Course Hero. "Easter, 1916 Study Guide." Course Hero. 16 Oct. 2017. Web. 24 Feb. 2018. <https://www.coursehero.com/lit/Easter-1916/>.
Course Hero. (2017, October 16). Easter, 1916 Study Guide. In Course Hero. Retrieved February 24, 2018, from https://www.coursehero.com/lit/Easter-1916/
(Course Hero, 2017)
Course Hero. "Easter, 1916 Study Guide." October 16, 2017. Accessed February 24, 2018. https://www.coursehero.com/lit/Easter-1916/.
Course Hero, "Easter, 1916 Study Guide," October 16, 2017, accessed February 24, 2018, https://www.coursehero.com/lit/Easter-1916/.
I have passed with a nod of the head / Or polite meaningless words.
The narrator describes the initial apathy he feels toward the rebels, who leave their meetings with "vivid faces" filled with an excitement Yeats finds meaningless.
And thought before I had done / Of a mocking tale or gibe.
Not only does the narrator fail to share the rebels' enthusiasm for Irish nationalism, he goes so far as to mock them, telling "gibes" about them to share a laugh with friends at the pub.
All changed, changed utterly.
The way the narrator previously felt about the rebels changes irrevocably after the uprising, when he, like a majority of Irish, came to respect the rebels' willingness to die for their country.
A terrible beauty is born.
The effects of the uprising are both terrible and beautiful. Terrible because so many people, including some of Yeats's friends, died, but beautiful because it created a spirit of unity within Ireland and a rebirth of Irish patriotism.
This man had kept a school / And rode our wingèd horse.
Yeats mythologizes his friend, schoolteacher Patrick Pearse, as a hero, akin to a Greek god by conjuring an image of the winged horse Pegasus. Pearse was a fierce advocate of teaching the Irish language to schoolchildren; thus, the "horse" may represent the power of Irish culture.
Yet I number him in the song; [...] / He, too, has been changed in his turn.
Here, Yeats references Major MacBride, who married and abused Yeats's own true love, Maud Gonne. Despite Yeats's dislike of MacBride, he names him alongside the other heroes because MacBride, too, has been changed in death.
Enchanted to a stone / To trouble the living stream.
The narrator compares the rebels' hearts to stone—unwavering in their beliefs. He compares them to stones in a river. The rushing water, which represents life, changes and moves forward, while the rebels' ideals are changeless.
A shadow of cloud on the stream / Changes minute by minute.
Life changes constantly—minute by minute—but the rebels won't be around to appreciate the effects of their struggle.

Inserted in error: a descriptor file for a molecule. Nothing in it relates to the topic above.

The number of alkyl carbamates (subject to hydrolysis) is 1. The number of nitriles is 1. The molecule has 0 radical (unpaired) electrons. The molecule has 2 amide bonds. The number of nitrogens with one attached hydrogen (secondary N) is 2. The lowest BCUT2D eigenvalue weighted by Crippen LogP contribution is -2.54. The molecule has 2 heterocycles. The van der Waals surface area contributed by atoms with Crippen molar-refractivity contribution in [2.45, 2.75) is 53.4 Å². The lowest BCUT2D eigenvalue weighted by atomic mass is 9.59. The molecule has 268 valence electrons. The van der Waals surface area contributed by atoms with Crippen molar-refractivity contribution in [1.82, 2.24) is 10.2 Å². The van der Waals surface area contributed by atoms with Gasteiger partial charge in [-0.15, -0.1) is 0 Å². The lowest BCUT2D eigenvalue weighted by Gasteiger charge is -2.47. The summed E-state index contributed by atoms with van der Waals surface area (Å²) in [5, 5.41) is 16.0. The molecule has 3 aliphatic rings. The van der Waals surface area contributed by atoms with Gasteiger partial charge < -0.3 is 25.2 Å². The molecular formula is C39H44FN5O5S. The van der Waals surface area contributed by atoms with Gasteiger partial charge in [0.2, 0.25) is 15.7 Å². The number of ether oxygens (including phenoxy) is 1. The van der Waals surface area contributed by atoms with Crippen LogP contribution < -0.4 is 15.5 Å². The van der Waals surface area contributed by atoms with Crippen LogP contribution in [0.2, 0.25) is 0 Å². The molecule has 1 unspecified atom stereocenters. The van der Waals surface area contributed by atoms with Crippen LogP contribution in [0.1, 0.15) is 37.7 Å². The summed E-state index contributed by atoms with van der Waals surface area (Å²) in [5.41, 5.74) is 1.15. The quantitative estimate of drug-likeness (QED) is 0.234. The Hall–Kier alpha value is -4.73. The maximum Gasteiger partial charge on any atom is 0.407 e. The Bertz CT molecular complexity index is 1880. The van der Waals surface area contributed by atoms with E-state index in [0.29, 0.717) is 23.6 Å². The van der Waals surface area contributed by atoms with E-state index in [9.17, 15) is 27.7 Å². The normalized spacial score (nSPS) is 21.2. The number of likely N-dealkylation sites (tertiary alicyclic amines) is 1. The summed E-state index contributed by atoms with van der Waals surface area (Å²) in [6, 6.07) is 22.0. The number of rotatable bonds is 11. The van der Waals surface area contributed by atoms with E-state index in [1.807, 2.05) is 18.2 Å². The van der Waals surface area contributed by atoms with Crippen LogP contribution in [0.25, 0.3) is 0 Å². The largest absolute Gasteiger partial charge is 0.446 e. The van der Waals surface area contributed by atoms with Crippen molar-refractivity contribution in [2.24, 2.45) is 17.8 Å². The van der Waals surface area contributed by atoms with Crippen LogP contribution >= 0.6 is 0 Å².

Minute by minute they live: / The stone's in the midst of all.
Ireland has been forever changed by the uprising—everything "new"; and the unity and re-birth of patriotism has the rebel's fight, the stone, at the center of that change.
Too long a sacrifice / Can make a stone of the heart.
In Stanza 3, the stone symbolizes the rebels' unwavering purpose. Now, however, the stone takes on a negative connotation. A heart of stone is one that cannot be moved by emotions. With this metaphor Yeats expresses the ambiguity mixed with his admiration for the rebels. It is possible, he suggests, that the Irish people have suffered and sacrificed for long enough.
O when may it suffice?
The narrator questions when one's sacrifice will be enough and true change can be seen. He questions whether the rebels needed to die, and now, whether this sacrifice will truly deliver Ireland to independence.
That is Heaven's part, our part / To murmur name upon name.
Yeats answers the question he has asked in the previous line, "When may it suffice?" It is up to heaven to judge the rebels' actions, but it is up to modern society to remember the sacrifices that eventually will award Ireland its freedom.
No, no, not night but death.
The speaker contrasts the sacrifice made by the rebels with the sacrifice by Jesus Christ on Easter Sunday. Unlike Christ, the rebels themselves will not be resurrected. They remain dead forever. Unlike the child who will wake up in the morning, the rebels will never awake.
We know their dream; enough / To know they dreamed and are dead.
No one can say what would have come from the rebels' lives had they lived; they will be remembered forever for their sacrifices. History will remember their dream, and that they died fighting for it.
Now and in time to be, / Wherever green is worn.
The rebels' execution gives new life to Irish nationalism, and the narrator asserts that from now on, whenever the Irish feel pride or "wear green" they will remember the great sacrifices of MacDonagh, MacBride, Connolly, and Pearse.